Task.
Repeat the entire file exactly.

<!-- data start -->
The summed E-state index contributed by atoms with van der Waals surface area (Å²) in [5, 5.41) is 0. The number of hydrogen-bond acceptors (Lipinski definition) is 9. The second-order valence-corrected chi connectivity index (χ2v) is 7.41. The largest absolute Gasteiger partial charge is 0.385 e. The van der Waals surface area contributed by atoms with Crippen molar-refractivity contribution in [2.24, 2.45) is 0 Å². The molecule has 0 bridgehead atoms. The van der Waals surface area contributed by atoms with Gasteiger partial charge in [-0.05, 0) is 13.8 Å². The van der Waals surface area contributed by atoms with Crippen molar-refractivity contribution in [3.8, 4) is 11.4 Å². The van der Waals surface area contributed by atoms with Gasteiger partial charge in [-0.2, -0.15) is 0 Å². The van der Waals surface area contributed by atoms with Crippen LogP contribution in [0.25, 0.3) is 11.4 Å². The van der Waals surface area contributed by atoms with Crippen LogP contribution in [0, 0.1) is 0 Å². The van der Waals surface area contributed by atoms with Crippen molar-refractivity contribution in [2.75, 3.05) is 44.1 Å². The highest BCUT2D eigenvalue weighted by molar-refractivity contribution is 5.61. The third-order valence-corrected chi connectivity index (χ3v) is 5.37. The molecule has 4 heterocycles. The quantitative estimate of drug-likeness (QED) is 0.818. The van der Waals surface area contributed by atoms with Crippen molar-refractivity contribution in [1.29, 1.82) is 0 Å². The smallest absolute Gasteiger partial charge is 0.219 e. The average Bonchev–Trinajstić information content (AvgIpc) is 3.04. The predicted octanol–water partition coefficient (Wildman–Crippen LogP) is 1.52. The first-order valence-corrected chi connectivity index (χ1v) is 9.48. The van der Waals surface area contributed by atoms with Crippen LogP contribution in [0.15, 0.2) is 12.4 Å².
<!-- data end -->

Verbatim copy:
The summed E-state index contributed by atoms with van der Waals surface area (Å²) in [5, 5.41) is 0. The number of hydrogen-bond acceptors (Lipinski definition) is 9. The second-order valence-corrected chi connectivity index (χ2v) is 7.41. The largest absolute Gasteiger partial charge is 0.385 e. The van der Waals surface area contributed by atoms with Crippen molar-refractivity contribution in [2.24, 2.45) is 0 Å². The molecule has 0 bridgehead atoms. The van der Waals surface area contributed by atoms with Gasteiger partial charge in [-0.05, 0) is 13.8 Å². The van der Waals surface area contributed by atoms with Crippen molar-refractivity contribution in [3.8, 4) is 11.4 Å². The van der Waals surface area contributed by atoms with Gasteiger partial charge in [-0.2, -0.15) is 0 Å². The van der Waals surface area contributed by atoms with Crippen LogP contribution in [0.25, 0.3) is 11.4 Å². The van der Waals surface area contributed by atoms with Crippen LogP contribution in [0, 0.1) is 0 Å². The van der Waals surface area contributed by atoms with Crippen molar-refractivity contribution in [2.75, 3.05) is 44.1 Å². The highest BCUT2D eigenvalue weighted by molar-refractivity contribution is 5.61. The third-order valence-corrected chi connectivity index (χ3v) is 5.37. The molecule has 4 heterocycles. The quantitative estimate of drug-likeness (QED) is 0.818. The van der Waals surface area contributed by atoms with Crippen molar-refractivity contribution in [1.29, 1.82) is 0 Å². The smallest absolute Gasteiger partial charge is 0.219 e. The average Bonchev–Trinajstić information content (AvgIpc) is 3.04. The predicted octanol–water partition coefficient (Wildman–Crippen LogP) is 1.52. The first-order valence-corrected chi connectivity index (χ1v) is 9.48. The van der Waals surface area contributed by atoms with Crippen LogP contribution in [0.15, 0.2) is 12.4 Å².